Fact Check: The Debate About Critical Race Theory in K–12 Education

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Recently, debates over how schools in the United States educate our younger generation have become heated. The year 2021 saw more books banned from school libraries than ever before and the passage of the “Parental Rights in Education” bill, also known as the “Don’t Say Gay” law. These moves by school boards and policy makers were precluded by a debate that began a year earlier, in 2020, over critical race theory (CRT).

The question of how children are being educated is understandably an important one, yet a 2021 Gallup poll found that 73% of parents reported being completely or somewhat satisfied with the education their children are receiving in K–12 schools. So, what’s the debate actually about? Let’s unpack the debate by fact checking some common claims about CRT, in order to gain a deeper understanding of what’s actually going on in schools.

Claim: Critical Race Theory Is Being Implemented in K–12 Curriculums.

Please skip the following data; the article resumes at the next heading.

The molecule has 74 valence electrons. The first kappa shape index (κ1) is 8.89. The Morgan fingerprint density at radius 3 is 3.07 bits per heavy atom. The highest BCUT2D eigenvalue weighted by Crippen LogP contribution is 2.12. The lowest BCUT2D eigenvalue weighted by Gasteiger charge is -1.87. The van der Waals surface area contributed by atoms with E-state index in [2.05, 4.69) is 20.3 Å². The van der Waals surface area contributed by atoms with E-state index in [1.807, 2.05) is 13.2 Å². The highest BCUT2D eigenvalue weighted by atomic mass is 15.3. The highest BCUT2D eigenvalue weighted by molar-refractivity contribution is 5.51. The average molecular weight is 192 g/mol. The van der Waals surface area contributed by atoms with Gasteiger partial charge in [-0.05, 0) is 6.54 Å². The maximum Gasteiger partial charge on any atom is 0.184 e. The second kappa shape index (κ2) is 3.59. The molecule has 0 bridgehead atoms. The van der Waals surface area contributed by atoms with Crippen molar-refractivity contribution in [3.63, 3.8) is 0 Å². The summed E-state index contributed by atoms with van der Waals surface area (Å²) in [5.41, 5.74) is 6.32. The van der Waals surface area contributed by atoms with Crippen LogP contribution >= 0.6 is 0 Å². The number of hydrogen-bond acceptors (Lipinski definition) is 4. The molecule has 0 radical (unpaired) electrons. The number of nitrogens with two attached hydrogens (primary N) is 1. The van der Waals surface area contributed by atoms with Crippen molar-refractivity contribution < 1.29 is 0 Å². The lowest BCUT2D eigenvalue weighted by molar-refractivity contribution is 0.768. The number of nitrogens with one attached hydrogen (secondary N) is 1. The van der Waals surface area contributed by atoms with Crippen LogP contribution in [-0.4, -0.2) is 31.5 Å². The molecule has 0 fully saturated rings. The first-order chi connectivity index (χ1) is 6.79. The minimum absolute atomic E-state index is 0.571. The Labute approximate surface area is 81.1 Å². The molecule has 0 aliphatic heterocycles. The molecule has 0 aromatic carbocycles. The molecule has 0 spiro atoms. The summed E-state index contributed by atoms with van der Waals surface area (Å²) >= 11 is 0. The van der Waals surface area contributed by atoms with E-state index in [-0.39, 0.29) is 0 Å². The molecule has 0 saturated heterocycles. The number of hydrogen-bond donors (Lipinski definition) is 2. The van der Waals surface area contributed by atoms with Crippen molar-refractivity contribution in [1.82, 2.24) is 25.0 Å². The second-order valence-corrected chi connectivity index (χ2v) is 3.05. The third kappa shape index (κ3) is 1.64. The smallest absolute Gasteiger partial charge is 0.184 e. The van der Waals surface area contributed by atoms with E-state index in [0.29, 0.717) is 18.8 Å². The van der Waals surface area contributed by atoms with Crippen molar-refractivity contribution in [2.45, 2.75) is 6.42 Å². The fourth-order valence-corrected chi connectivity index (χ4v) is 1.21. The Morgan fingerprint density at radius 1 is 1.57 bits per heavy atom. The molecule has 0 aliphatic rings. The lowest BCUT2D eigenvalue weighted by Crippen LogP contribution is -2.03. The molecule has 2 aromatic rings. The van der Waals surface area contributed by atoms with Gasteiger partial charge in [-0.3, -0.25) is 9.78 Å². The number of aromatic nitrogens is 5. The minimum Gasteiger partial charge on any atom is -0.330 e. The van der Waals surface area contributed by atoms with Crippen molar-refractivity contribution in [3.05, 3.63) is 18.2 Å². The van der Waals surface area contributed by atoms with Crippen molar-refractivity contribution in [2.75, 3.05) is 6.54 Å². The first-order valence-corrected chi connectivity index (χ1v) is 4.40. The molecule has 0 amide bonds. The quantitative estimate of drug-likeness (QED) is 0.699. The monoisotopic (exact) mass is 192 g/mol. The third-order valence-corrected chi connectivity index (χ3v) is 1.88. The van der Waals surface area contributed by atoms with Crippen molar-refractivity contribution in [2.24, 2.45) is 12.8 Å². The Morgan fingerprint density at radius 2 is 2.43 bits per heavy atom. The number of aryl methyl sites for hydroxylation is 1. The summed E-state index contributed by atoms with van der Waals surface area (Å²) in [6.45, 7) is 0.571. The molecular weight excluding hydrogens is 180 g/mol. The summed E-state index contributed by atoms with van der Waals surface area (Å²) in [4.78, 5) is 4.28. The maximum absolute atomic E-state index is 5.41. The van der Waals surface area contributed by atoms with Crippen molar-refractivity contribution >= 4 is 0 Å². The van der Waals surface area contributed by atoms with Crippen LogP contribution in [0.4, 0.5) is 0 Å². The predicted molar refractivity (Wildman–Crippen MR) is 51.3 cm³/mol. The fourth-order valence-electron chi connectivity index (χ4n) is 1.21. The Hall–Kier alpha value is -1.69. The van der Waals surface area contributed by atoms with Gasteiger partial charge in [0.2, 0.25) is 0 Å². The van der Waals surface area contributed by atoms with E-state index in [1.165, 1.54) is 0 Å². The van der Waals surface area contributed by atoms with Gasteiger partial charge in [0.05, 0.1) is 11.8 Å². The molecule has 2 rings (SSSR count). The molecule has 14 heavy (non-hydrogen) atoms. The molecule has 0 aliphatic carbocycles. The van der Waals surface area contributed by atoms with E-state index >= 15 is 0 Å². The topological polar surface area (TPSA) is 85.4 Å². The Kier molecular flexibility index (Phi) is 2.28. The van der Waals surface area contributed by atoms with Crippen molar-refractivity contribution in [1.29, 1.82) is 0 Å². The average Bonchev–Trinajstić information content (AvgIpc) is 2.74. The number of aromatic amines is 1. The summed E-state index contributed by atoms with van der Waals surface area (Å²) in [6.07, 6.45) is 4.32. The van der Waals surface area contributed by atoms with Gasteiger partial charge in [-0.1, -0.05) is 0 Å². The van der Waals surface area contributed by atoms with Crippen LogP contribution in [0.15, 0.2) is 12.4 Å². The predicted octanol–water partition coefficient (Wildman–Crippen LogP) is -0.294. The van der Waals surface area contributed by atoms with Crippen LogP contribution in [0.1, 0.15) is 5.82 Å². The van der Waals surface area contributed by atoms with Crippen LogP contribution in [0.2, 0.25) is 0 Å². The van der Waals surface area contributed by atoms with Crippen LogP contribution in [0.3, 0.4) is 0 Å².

False. Critical race theory is generally only found in law school curriculums, and , on occasion, in other graduate-level programs. In an interview with MSNBC, Kimberlé Crenshaw, one of the scholars whose legal work helped form the basis of CRT, said that CRT is not so much a thing, but a way of looking at a thing — specifically a way of looking at race.

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CRT seeks to answer the question: “How is it that, centuries after emancipation and decades after the Civil Rights Movement, we still see patterns of inequalities in our society? And how does the law contribute to those inequalities?” To teach CRT isn’t to teach any specific set of facts, but, rather, to teach a certain way of formulating research questions. And that just isn’t happening in our K–12 schools.

Claim: Critical Race Theory Teaches That All White People Are Racist.